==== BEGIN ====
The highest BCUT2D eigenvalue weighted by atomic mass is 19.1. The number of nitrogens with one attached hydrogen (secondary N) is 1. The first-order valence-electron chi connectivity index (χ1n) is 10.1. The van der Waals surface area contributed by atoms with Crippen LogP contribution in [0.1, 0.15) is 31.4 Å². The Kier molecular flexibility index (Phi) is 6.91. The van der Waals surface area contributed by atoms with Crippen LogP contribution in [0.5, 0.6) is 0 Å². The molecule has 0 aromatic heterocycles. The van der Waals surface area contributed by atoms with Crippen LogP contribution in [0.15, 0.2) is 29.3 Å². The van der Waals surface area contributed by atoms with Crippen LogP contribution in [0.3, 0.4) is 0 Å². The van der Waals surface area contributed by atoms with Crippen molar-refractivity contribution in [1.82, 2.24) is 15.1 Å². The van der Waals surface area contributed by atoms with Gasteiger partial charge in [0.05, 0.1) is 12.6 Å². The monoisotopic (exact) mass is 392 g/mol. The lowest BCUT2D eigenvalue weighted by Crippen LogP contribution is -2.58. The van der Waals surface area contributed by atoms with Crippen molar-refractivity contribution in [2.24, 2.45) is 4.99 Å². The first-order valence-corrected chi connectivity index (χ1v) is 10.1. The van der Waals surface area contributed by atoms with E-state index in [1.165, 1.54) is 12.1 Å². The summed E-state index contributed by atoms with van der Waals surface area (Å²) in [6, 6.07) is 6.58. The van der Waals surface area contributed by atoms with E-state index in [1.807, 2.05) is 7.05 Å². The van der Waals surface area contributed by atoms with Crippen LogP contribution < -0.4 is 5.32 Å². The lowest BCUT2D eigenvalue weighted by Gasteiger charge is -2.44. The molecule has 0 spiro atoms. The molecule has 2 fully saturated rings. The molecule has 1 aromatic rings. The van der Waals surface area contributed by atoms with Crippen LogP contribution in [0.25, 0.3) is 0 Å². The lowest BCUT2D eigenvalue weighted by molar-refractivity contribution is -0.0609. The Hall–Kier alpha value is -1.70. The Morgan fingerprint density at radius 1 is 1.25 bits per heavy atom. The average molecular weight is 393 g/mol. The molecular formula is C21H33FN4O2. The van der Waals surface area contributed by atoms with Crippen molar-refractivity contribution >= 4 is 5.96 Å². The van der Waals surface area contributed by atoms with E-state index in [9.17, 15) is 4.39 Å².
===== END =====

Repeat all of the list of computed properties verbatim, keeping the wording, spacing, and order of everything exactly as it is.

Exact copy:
The highest BCUT2D eigenvalue weighted by atomic mass is 19.1. The number of nitrogens with one attached hydrogen (secondary N) is 1. The first-order valence-electron chi connectivity index (χ1n) is 10.1. The van der Waals surface area contributed by atoms with Crippen LogP contribution in [0.1, 0.15) is 31.4 Å². The Kier molecular flexibility index (Phi) is 6.91. The van der Waals surface area contributed by atoms with Crippen LogP contribution in [0.5, 0.6) is 0 Å². The molecule has 0 aromatic heterocycles. The van der Waals surface area contributed by atoms with Crippen LogP contribution in [0.15, 0.2) is 29.3 Å². The van der Waals surface area contributed by atoms with Crippen LogP contribution in [0.3, 0.4) is 0 Å². The van der Waals surface area contributed by atoms with Crippen molar-refractivity contribution in [1.82, 2.24) is 15.1 Å². The van der Waals surface area contributed by atoms with Gasteiger partial charge in [0.05, 0.1) is 12.6 Å². The monoisotopic (exact) mass is 392 g/mol. The lowest BCUT2D eigenvalue weighted by Crippen LogP contribution is -2.58. The van der Waals surface area contributed by atoms with Crippen molar-refractivity contribution in [2.24, 2.45) is 4.99 Å². The first-order valence-corrected chi connectivity index (χ1v) is 10.1. The van der Waals surface area contributed by atoms with E-state index in [1.165, 1.54) is 12.1 Å². The summed E-state index contributed by atoms with van der Waals surface area (Å²) in [6, 6.07) is 6.58. The van der Waals surface area contributed by atoms with E-state index in [1.807, 2.05) is 7.05 Å². The van der Waals surface area contributed by atoms with Crippen LogP contribution < -0.4 is 5.32 Å². The lowest BCUT2D eigenvalue weighted by Gasteiger charge is -2.44. The molecule has 0 spiro atoms. The molecule has 2 fully saturated rings. The molecule has 1 aromatic rings. The van der Waals surface area contributed by atoms with Crippen LogP contribution in [0.25, 0.3) is 0 Å². The lowest BCUT2D eigenvalue weighted by molar-refractivity contribution is -0.0609. The Hall–Kier alpha value is -1.70. The Morgan fingerprint density at radius 1 is 1.25 bits per heavy atom. The average molecular weight is 393 g/mol. The molecular formula is C21H33FN4O2. The van der Waals surface area contributed by atoms with Crippen molar-refractivity contribution >= 4 is 5.96 Å². The van der Waals surface area contributed by atoms with E-state index in [9.17, 15) is 4.39 Å².